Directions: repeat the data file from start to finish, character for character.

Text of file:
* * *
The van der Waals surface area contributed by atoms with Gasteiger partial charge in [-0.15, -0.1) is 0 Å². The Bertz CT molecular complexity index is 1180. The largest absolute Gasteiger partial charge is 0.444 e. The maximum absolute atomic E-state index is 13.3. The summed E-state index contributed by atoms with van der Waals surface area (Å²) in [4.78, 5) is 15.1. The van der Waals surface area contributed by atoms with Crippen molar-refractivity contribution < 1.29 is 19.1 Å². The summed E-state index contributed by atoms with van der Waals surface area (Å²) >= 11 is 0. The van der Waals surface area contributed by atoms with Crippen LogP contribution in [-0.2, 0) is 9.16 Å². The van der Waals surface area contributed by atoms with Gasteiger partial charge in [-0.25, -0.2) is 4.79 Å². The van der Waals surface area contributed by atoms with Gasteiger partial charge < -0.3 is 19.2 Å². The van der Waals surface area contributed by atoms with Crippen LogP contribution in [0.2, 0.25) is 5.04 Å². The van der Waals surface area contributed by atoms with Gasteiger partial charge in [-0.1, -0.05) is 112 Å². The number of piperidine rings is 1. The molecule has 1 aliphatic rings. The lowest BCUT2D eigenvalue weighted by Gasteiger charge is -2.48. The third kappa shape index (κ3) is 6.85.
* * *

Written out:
The van der Waals surface area contributed by atoms with Gasteiger partial charge in [-0.15, -0.1) is 0 Å². The Bertz CT molecular complexity index is 1180. The largest absolute Gasteiger partial charge is 0.444 e. The maximum absolute atomic E-state index is 13.3. The summed E-state index contributed by atoms with van der Waals surface area (Å²) in [4.78, 5) is 15.1. The van der Waals surface area contributed by atoms with Crippen molar-refractivity contribution < 1.29 is 19.1 Å². The summed E-state index contributed by atoms with van der Waals surface area (Å²) >= 11 is 0. The van der Waals surface area contributed by atoms with Crippen LogP contribution in [-0.2, 0) is 9.16 Å². The van der Waals surface area contributed by atoms with Gasteiger partial charge in [-0.25, -0.2) is 4.79 Å². The van der Waals surface area contributed by atoms with Gasteiger partial charge < -0.3 is 19.2 Å². The van der Waals surface area contributed by atoms with Crippen LogP contribution in [0.2, 0.25) is 5.04 Å². The van der Waals surface area contributed by atoms with Gasteiger partial charge in [-0.1, -0.05) is 112 Å². The number of piperidine rings is 1. The molecule has 1 aliphatic rings. The lowest BCUT2D eigenvalue weighted by Gasteiger charge is -2.48. The third kappa shape index (κ3) is 6.85.